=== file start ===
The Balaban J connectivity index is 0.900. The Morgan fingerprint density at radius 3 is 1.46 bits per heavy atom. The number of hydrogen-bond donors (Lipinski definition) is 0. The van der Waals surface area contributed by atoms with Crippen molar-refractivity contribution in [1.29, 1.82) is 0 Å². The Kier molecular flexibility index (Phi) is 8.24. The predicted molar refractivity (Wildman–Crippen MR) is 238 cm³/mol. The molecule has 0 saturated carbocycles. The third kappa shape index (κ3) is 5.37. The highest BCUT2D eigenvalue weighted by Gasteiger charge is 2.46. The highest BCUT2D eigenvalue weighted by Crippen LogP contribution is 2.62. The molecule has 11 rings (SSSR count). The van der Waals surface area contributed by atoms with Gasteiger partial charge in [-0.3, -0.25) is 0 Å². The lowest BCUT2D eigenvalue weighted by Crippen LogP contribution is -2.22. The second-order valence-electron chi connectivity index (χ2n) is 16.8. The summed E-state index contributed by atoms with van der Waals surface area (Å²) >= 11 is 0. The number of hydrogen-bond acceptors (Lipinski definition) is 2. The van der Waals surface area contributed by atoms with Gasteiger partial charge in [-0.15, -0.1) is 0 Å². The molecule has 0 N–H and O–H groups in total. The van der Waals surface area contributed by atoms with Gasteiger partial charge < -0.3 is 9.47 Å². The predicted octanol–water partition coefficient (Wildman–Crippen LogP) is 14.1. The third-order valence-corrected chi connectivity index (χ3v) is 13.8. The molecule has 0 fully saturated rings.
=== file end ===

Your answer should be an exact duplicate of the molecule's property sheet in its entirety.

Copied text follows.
The Balaban J connectivity index is 0.900. The Morgan fingerprint density at radius 3 is 1.46 bits per heavy atom. The number of hydrogen-bond donors (Lipinski definition) is 0. The van der Waals surface area contributed by atoms with Crippen molar-refractivity contribution in [1.29, 1.82) is 0 Å². The Kier molecular flexibility index (Phi) is 8.24. The predicted molar refractivity (Wildman–Crippen MR) is 238 cm³/mol. The molecule has 0 saturated carbocycles. The third kappa shape index (κ3) is 5.37. The highest BCUT2D eigenvalue weighted by Gasteiger charge is 2.46. The highest BCUT2D eigenvalue weighted by Crippen LogP contribution is 2.62. The molecule has 11 rings (SSSR count). The van der Waals surface area contributed by atoms with Gasteiger partial charge in [-0.3, -0.25) is 0 Å². The lowest BCUT2D eigenvalue weighted by Crippen LogP contribution is -2.22. The second-order valence-electron chi connectivity index (χ2n) is 16.8. The summed E-state index contributed by atoms with van der Waals surface area (Å²) >= 11 is 0. The number of hydrogen-bond acceptors (Lipinski definition) is 2. The van der Waals surface area contributed by atoms with Gasteiger partial charge in [-0.15, -0.1) is 0 Å². The molecule has 0 N–H and O–H groups in total. The van der Waals surface area contributed by atoms with Gasteiger partial charge < -0.3 is 9.47 Å². The predicted octanol–water partition coefficient (Wildman–Crippen LogP) is 14.1. The third-order valence-corrected chi connectivity index (χ3v) is 13.8. The molecule has 0 fully saturated rings.